Faced with a rapidly evolving labour force, the COVID-19 pandemic has accelerated existing trends and opened opportunities for Canada’s agriculture industry to gain and train the next generation of farm leaders.
“The current crisis has caused a shakeup like none other in the labour force,” explains Ryan Riese, national director of agriculture at RBC. “Yet with change also comes opportunity. Many of the broader labour market trends emerging out of the pandemic will create new opportunities for the agriculture sector to address ongoing challenges. This will be a critical moment for the industry to seize as it seeks to secure a sustainable and skilled workforce for the next decade.”
As the labour market continues to evolve, here are three ways the agriculture industry can stand to benefit:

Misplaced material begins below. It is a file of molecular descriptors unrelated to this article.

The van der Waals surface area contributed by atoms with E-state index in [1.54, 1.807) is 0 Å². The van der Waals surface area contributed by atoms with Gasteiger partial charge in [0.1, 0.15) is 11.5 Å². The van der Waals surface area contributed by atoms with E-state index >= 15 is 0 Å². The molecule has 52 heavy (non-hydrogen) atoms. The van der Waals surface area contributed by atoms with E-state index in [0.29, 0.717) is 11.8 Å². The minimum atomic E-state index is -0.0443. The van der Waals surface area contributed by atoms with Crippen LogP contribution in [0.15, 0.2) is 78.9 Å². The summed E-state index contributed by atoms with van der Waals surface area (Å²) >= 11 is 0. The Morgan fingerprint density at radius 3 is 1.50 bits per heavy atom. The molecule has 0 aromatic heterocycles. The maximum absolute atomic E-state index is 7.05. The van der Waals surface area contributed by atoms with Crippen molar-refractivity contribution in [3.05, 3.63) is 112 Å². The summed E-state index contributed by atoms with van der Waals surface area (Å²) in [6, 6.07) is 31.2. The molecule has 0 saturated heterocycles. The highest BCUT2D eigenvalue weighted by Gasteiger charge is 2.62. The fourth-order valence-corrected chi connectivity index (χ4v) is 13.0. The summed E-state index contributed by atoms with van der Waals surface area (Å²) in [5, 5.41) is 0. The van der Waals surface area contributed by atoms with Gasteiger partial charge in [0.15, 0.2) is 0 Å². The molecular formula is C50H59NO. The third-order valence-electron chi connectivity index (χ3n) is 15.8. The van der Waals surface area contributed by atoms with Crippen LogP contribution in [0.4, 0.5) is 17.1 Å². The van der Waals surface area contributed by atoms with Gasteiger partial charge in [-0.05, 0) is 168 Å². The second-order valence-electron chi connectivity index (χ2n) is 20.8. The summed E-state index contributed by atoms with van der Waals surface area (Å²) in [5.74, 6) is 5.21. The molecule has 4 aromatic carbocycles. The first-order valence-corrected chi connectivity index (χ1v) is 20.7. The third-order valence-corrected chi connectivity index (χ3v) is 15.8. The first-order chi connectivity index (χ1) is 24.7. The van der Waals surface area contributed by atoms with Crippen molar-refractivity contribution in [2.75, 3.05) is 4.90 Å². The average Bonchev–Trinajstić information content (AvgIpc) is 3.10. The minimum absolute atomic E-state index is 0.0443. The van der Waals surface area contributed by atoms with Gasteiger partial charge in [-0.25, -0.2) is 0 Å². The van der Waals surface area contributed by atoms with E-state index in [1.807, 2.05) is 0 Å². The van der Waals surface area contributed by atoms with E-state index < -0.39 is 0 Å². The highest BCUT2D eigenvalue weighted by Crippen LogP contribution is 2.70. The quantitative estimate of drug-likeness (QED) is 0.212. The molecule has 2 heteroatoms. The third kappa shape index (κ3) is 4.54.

Attracting youth to the field
Though younger workers have been disproportionately impacted by the crisis, they’re a much-needed resource, as 37 per cent of the agricultural workforce is set to retire by 2030, according to RBC’s recent Farmer 4.0 report. This means now is a critical period for the industry to invest in innovation, engagement and bold campaigns to attract and retain more youth.
Capitalizing on greater accessibility
As workers adapt to a new future defined by digitalization and automation, the move towards technology promises to open opportunities to non-traditional sources of talent. An industry that leans into automation, remote work and other forms of digitalization will help make agriculture jobs more accessible by reducing physical demands and creating a more flexible work arrangement.
Leading the drive to upskill
Across the labour market, the pandemic has spurred a shift away from low-skill jobs. Throughout the next decade, the agriculture industry can ensure it remains at the forefront of the broader drive towards upskilling through coordinated initiatives, like convening a national skills strategy to plan for future labour needs and focusing on expanding education to encompass the diverse needs of the industry.
- News Canada